Coffee aficionados will go to extreme lengths for the perfect cup of coffee and a lot has been written on this complex and subjective topic. Our own coffee enthusiast Nick sets out his top tips to ensure a consistently good cup at home:-
The Coffee Beans – Always buy beans rather than ground coffee. The taste of freshly ground coffee is richer, sweeter and more complex than pre-ground coffee which often dries out and goes stale. Store the beans in an airtight container. It doesn’t need to be in the fridge but avoid warm places.
There’s an ever growing choice of beans to buy and it’s all down to personal preference – rich roast or light roast, blended or single estate, Arabica or Robusta. Its important to get fresh beans but the greatest impact is made by grinding and brewing. There are some great local coffee companies – Ouseburn Coffee Company and Pumphreys to name but two and Taylors of Harrogate are very reliable too.
Grinding – grind them using a burr grinder rather than a blade grinder. They don’t need to be expensive. I use one produced by Krups on which the grind (i.e. how fine or course) and the quantity to be ground can be set – available for £36 from Lakeland. If you already have a blade grinder you can use that to grind spices. The level of the grind should be set according to the brew method – see below. Beans should be ground no more than 15 minutes before brewing to preserve the oils and aromas.
Cafetiere or French Press – use a coarse grind of about one table spoon of coffee per cup. After the water has boiled let it stand for a few minutes to cool so it does not scald the coffee which creates a more bitter brew. Let it stand in the cafetiere for about 5 minutes before plunging and serving. A cafetiere is convenient and quick – many cups can be made at once. Ideal at the end of a dinner party.
Macchinetta Stove Top Italian Machine – every student should be packed off to University with one of these machines and a kilo of coffee. They are virtually indistuctable and produce a strong and rich brew. They are perfect for morning coffee – particularly after an indulgent night out and with high roast beans. Use a medium-fine grind.
Aeropress – They are more fiddly but really do product a very fine coffee. Finely ground coffee (finer than espresso grind) is placed in a filter chamber in the aeropress – a sort of inverted plastic cafetiere. Water at 75 – 80C is poured into the chamber, stirred with a paddle for 20 seconds and then plunged. The pressure in the chamber during the plunge is high and the and the fllter is fine – giving a quite different result to a cafetiere. This method is particularly suitable to single estate coffees or more special blends.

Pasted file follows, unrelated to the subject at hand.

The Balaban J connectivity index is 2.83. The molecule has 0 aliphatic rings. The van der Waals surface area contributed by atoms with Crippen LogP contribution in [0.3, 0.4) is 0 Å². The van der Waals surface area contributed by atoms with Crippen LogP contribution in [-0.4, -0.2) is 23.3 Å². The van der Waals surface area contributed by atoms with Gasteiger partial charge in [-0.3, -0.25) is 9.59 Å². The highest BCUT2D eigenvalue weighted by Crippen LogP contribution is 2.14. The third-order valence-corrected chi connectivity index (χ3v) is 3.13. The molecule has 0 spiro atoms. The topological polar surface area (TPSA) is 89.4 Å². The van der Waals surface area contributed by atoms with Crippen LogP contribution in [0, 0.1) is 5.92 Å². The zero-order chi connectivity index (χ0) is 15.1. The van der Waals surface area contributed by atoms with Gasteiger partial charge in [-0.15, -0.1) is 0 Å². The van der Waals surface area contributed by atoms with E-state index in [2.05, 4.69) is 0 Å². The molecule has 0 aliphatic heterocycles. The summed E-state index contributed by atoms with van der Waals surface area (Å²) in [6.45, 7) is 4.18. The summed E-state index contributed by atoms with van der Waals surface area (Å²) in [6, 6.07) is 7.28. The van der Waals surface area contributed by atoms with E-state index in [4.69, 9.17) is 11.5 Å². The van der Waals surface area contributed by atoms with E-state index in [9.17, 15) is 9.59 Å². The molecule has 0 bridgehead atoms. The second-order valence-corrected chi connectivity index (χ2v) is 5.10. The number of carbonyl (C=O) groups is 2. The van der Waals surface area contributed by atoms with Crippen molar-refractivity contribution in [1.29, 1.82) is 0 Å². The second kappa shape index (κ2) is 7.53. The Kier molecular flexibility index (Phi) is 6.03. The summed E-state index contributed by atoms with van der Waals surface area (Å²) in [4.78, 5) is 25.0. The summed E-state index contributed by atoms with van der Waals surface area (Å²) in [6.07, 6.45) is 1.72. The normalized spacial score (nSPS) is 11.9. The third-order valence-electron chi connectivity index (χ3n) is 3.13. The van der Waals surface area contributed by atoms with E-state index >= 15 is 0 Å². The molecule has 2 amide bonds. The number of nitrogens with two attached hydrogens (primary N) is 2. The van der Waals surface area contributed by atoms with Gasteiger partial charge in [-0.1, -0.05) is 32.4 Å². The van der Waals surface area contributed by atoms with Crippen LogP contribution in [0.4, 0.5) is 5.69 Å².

Espresso Machine – Katie bought me a Kitchen Aid machine for my 40th birthday and it has become one of my prized possessions. I only really use it a weekends but that just makes one or two cups on Saturday or Sunday mornings very special. A decent domestic Espresso machine can product excellent results for an espresso or a cappuccino. Don’t waste your money with a cheap machine – the pressure usually isn’t high enough. Use a fine grind, pre heat the cups and follow these instructions for frothing the milk if you’re making a cappuccino.:-
Insert the wand just below the milk, tilt the jug, create a vortex as the steam is injected into the milk and as it gets frothy raise the jug so that the steam is right into the milk – heating it rather than frothing it any more.
Pour Over Machine – I wouldn’t bother with a pour over filter machine – you’ll get better results with one of the other methods if you take a bit of care. If you do use a pour over machine then use medium fine grind and do not let the coffee stand too long on the hot plate.
If you’d like more information I’d thoroughly recommend the book How to Make Coffee by Lani Kingston – available in Forum Books Corbridge – 160 pages of detailed information! Enjoy your coffee….